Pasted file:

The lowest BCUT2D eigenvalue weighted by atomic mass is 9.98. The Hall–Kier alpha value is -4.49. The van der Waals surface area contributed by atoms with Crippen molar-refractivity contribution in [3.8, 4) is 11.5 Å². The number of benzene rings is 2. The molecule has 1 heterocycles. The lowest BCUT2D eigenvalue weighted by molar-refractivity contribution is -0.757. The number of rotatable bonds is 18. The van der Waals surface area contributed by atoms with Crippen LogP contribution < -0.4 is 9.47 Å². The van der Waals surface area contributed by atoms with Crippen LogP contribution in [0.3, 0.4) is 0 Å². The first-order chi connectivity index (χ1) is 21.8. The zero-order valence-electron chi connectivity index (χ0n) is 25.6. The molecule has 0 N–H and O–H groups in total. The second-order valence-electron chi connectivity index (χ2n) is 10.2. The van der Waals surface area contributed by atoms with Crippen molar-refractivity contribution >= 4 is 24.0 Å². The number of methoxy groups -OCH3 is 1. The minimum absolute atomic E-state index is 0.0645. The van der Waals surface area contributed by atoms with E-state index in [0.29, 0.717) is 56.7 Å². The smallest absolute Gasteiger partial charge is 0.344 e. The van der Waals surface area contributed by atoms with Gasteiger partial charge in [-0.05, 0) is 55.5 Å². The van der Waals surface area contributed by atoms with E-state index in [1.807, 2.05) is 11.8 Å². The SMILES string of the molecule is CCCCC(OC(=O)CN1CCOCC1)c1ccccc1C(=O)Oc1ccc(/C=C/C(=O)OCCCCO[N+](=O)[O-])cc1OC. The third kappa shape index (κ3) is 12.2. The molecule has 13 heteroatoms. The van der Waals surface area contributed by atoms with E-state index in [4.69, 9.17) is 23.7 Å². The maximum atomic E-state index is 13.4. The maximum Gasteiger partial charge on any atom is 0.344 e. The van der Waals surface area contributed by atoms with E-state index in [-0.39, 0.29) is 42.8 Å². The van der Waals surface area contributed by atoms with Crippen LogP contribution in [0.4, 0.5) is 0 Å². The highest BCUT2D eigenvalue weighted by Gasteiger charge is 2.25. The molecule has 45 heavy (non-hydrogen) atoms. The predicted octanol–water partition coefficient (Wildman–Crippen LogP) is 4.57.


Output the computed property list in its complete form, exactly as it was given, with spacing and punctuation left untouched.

The lowest BCUT2D eigenvalue weighted by atomic mass is 9.98. The Hall–Kier alpha value is -4.49. The van der Waals surface area contributed by atoms with Crippen molar-refractivity contribution in [3.8, 4) is 11.5 Å². The number of benzene rings is 2. The molecule has 1 heterocycles. The lowest BCUT2D eigenvalue weighted by molar-refractivity contribution is -0.757. The number of rotatable bonds is 18. The van der Waals surface area contributed by atoms with Crippen LogP contribution < -0.4 is 9.47 Å². The van der Waals surface area contributed by atoms with Crippen LogP contribution in [0.3, 0.4) is 0 Å². The first-order chi connectivity index (χ1) is 21.8. The zero-order valence-electron chi connectivity index (χ0n) is 25.6. The molecule has 0 N–H and O–H groups in total. The second-order valence-electron chi connectivity index (χ2n) is 10.2. The van der Waals surface area contributed by atoms with Crippen molar-refractivity contribution >= 4 is 24.0 Å². The number of methoxy groups -OCH3 is 1. The minimum absolute atomic E-state index is 0.0645. The van der Waals surface area contributed by atoms with E-state index in [0.29, 0.717) is 56.7 Å². The smallest absolute Gasteiger partial charge is 0.344 e. The van der Waals surface area contributed by atoms with Gasteiger partial charge in [-0.05, 0) is 55.5 Å². The van der Waals surface area contributed by atoms with E-state index in [1.807, 2.05) is 11.8 Å². The SMILES string of the molecule is CCCCC(OC(=O)CN1CCOCC1)c1ccccc1C(=O)Oc1ccc(/C=C/C(=O)OCCCCO[N+](=O)[O-])cc1OC. The third kappa shape index (κ3) is 12.2. The molecule has 13 heteroatoms. The van der Waals surface area contributed by atoms with E-state index in [4.69, 9.17) is 23.7 Å². The maximum atomic E-state index is 13.4. The maximum Gasteiger partial charge on any atom is 0.344 e. The van der Waals surface area contributed by atoms with E-state index in [-0.39, 0.29) is 42.8 Å². The van der Waals surface area contributed by atoms with Crippen LogP contribution in [0.4, 0.5) is 0 Å². The highest BCUT2D eigenvalue weighted by Gasteiger charge is 2.25. The molecule has 45 heavy (non-hydrogen) atoms. The predicted octanol–water partition coefficient (Wildman–Crippen LogP) is 4.57.